)) or Infineon is featured in upcoming versions of the iPhone or other Apple mobile devices. Dialog's power management chip can work with both and is a very cheap (but important) piece of equipment in relation to Apple's total cost of their mobile products.
In addition to their primary chip lines, which will continue to produce strong revenue growth, Dialog currently has free options not priced into shares that could be very important to future growth.
Class D Audio Codec - In March, Dialog announced the release of its latest audio chip (class D chip), a stand-alone that can be combined with a PM chip or stand by itself as a speaker driver for audio enabled devices. With a tiny footprint that allows it to be placed near the speaker, the chip will reduce heat buildup and be twice as power efficient as the alternative class AB driver technology. The Company is currently working with several tier 1 partners and will likely begin to deliver the chips to customers in 4Q10. This stand-alone chip should be attractive to OEMs that either don’t want or need a PM chip in their device and will help to diversify Dialog’s revenue sources.
) partnership - In mid September, Dialog announced a new chip partnership with Intel's newest Atom processor that integrates power management and clock driver functions and was developed in partnership with Intel. The Atom chip primarily runs automotive computers.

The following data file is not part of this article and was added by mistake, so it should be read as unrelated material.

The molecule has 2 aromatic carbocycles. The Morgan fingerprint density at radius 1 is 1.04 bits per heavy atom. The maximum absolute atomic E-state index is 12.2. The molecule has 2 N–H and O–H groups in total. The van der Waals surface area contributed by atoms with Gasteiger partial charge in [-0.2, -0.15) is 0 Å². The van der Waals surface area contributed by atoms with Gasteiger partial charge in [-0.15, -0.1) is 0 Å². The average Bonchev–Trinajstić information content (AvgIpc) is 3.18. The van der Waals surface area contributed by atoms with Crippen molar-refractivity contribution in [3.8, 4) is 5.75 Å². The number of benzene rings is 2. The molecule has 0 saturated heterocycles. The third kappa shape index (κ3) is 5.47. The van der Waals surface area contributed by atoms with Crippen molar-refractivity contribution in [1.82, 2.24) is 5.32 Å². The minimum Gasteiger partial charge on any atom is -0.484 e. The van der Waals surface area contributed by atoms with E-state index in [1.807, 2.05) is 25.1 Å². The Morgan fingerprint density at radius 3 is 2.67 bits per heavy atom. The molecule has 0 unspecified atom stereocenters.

PMOLED - DLG is developing a smart power management chip for a technology called PMOLED (passive matrix organic light-emitting diode). PMOLED is designed as a low cost display alternative to high-end AMOLED (active-matrix) screens like those offered on Android smartphones, for example. PMOLED is currently at a disadvantage as it uses significantly more power than its AM counterpart, but has the advantage of being significantly cheaper to produce.
However, Dialog has designed a smart chip that could change the smartphone game and help PMOLED offer competing quality and power usage at a fraction of the cost to manufacturers. This would allow much cheaper devices to offer touchscreens similar to those currently found in expensive smart phones. With lower end phones still dominating the emerging markets, the adoption of PMOLED by tier 1 OEM suppliers could help make smartphones significantly more economical. With a price point of $1.50-2.50/chip, analysts believe PMOLED could be a $100MM revenue opportunity in 2-4 years. Dialog has already formed an early partnership with TDK in Asia and expressed they are working on other tier 1 client partnerships to come later in the year and in 2011.